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Cedents, reinsurers at odds on rates

Cedents, reinsurers at odds on rates

SEATTLE—Reinsurers and primary insurers are engaged in a low-key tug of war over property catastrophe rates for the January renewals.

Reinsurers are pushing for rate increases equal to the hikes introduced at midyear, citing capital pressures created by rating agency demands and catastrophe models.

Cedents, for their part, point to a highly profitable year for reinsurers marked by relatively few catastrophe losses as justification to keep property cat rate increases down.

At the same time, there is general agreement that although capacity has increased during the past several months, supply is still inadequate to meet the market's needs.

The final outcome, say observers, is likely to be somewhere in the middle, with rate increases somewhat less than those instituted in July.

People are "trying to figure out where's the happy medium in terms of where pricing settles," said Tim Gardner, managing director and leader of the global property specialty practice for Guy Carpenter & Co. Inc. in New York.

Meanwhile, property lines in areas not prone to catastrophes, as well as casualty lines, continue to soften, perhaps influenced in part by property catastrophe reinsurers' efforts to diversify in response to rating agency pressures, say observers.

The market, however, continues to remain disciplined, observers say (see story, page 14).

Meanwhile, the retrocessional market remains significantly diminished, although hedge funds and other private equity sources are expected to continue to help fill the capacity gap through the use of sidecars, industry loss warranties and catastrophe bonds.

Most observers say they expect the January renewals to be completed on time.

These were among the topics under discussion by participants at the Property Casualty Insurers Assn. of America's annual meeting in Seattle earlier this month. Reinsurers, insurers and intermediaries use the occasion to begin negotiating January renewals.

"It's been a fairly easy conference," said Mr. Gardner. "There aren't a lot of issues," unlike past conferences where terrorism and catastrophes dominated discussions.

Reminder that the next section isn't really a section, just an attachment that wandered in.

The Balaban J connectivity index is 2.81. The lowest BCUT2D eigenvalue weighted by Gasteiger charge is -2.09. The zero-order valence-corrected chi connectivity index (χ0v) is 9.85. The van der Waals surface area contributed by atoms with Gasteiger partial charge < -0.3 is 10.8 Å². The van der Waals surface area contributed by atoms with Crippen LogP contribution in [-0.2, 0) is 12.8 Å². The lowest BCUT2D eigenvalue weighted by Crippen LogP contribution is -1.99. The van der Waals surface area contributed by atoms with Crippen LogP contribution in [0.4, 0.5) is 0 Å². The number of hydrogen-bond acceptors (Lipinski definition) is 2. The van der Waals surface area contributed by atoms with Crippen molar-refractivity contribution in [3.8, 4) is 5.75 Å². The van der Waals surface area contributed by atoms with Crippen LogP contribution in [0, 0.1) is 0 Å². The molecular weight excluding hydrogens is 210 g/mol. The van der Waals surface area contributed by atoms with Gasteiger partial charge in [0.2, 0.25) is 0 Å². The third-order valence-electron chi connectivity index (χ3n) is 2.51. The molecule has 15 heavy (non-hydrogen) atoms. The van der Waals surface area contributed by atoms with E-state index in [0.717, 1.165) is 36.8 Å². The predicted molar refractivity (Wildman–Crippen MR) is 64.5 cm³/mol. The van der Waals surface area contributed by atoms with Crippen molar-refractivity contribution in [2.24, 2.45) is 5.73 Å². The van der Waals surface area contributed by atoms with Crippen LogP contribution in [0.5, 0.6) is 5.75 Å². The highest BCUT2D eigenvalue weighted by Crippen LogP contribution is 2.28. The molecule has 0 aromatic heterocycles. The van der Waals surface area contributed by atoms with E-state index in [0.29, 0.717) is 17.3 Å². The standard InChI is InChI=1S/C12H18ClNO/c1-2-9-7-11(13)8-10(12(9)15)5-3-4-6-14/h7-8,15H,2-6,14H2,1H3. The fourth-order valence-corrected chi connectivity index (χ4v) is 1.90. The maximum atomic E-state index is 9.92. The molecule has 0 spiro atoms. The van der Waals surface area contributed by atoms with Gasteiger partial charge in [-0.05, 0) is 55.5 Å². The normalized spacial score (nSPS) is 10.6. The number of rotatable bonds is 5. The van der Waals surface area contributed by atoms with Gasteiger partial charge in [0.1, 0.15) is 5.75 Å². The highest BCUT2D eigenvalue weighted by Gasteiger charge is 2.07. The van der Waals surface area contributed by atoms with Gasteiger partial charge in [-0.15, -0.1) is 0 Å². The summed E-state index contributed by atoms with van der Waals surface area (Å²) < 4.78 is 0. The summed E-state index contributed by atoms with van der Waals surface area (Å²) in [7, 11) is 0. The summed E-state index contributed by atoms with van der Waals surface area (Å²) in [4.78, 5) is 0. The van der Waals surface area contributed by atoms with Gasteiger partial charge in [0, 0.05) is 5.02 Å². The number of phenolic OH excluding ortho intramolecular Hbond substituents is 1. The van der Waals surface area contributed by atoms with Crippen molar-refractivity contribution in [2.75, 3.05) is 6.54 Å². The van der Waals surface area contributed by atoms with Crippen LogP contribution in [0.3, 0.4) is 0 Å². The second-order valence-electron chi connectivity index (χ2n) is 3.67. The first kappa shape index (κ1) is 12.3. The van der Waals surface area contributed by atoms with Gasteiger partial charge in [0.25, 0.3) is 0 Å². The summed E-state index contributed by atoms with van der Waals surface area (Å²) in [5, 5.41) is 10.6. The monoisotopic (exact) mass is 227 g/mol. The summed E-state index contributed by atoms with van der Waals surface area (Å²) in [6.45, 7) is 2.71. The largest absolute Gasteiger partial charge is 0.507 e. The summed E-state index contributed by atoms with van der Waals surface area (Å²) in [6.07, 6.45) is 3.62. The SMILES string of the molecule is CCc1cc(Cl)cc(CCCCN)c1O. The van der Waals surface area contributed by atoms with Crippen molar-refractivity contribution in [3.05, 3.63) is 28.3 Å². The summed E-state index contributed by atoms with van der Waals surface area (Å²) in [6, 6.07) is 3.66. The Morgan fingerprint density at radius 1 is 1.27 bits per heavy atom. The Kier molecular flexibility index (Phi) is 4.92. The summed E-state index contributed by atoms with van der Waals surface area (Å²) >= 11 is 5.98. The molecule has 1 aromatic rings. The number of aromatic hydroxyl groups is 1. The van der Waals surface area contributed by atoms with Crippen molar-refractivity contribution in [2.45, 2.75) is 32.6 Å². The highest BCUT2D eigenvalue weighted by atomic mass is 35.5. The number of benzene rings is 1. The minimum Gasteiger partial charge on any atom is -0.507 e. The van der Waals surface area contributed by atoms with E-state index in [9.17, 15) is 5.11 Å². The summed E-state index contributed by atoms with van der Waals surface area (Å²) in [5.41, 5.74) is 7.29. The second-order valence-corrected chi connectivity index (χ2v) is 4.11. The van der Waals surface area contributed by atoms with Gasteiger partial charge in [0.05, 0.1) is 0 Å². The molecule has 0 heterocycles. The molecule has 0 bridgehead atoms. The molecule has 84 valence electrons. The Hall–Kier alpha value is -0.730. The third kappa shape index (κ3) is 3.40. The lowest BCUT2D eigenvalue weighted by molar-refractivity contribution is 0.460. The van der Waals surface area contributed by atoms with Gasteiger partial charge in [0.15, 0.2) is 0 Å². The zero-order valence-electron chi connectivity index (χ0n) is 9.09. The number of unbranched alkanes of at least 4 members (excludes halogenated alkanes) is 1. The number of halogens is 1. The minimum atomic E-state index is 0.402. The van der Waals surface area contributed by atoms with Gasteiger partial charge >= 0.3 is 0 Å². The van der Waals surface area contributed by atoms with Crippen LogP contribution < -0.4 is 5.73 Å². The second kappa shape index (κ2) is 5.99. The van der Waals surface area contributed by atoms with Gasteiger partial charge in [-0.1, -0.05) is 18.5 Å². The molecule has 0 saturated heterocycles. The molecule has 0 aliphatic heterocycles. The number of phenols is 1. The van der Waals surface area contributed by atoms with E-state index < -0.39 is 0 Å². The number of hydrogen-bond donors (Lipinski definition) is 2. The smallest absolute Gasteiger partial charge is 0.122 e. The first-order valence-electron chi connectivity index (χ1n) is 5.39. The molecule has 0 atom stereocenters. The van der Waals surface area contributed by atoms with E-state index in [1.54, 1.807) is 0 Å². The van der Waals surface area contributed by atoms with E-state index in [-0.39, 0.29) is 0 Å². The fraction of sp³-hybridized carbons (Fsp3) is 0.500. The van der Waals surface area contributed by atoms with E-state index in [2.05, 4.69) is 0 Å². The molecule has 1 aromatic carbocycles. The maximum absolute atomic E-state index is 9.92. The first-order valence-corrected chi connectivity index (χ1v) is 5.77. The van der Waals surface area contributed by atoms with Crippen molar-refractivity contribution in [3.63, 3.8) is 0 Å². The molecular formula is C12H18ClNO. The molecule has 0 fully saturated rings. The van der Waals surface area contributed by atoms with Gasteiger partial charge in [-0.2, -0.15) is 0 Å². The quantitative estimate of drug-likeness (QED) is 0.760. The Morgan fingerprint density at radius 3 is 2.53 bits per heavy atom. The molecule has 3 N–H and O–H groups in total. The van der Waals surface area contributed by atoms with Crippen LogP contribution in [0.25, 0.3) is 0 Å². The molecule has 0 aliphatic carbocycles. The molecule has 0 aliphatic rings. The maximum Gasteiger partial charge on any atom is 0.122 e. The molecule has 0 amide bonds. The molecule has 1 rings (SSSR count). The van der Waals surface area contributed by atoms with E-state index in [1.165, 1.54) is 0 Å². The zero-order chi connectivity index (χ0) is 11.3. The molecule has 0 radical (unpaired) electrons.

"This convention has been fairly smooth and orderly, with meaningful discussions on clients' experience and exposures," said William H. Eyre Jr., managing director and chief executive officer of Philadelphia-based Towers Perrin Reinsurance.

"Property catastrophe is still the overwhelming topic, and reinsurers are seeking to find out what changes took place for the cedents with the new modeling updates," and want to see if there are any further developments from last year's catastrophes, said Mr. Eyre.

Increases likely to vary

Meanwhile, "brokers are still trying to talk down the rate hikes" while reinsurers are "talking it up," Mr. Eyre said. The increase cedents face "depends on the model changes to their exposures and their experience."

Initially, there was talk about price increases at January renewals being about the same as those introduced midyear, but now, "I don't think that will happen," said Paddy Jago, New York-based CEO of Willis Re Inc., the reinsurance unit of Willis Group Holdings Ltd. "I think the reinsurers are trying to talk it up, but I think that there are a fair proportion of insurers" who are pointing to a benign hurricane season and reinsurers' record profits.

As a result, if cedents are "faced with extortionate increases" they may "vote with their feet" and go to second-loss covers rather than first-loss covers "and do their best not to buy reinsurance," said Mr. Jago. They also may seek alternative risk transfer mechanisms, he said.

Property cat rates "will be up over (Jan. 1, 2006), but not as bad as at midyear '06 renewals," said Patrick J. Denzer, president and CEO of Minneapolis-based John B. Collins Associates Inc. Rate hikes will be 10% to 20% off of midyear pricing, "depending on the type of client," he said.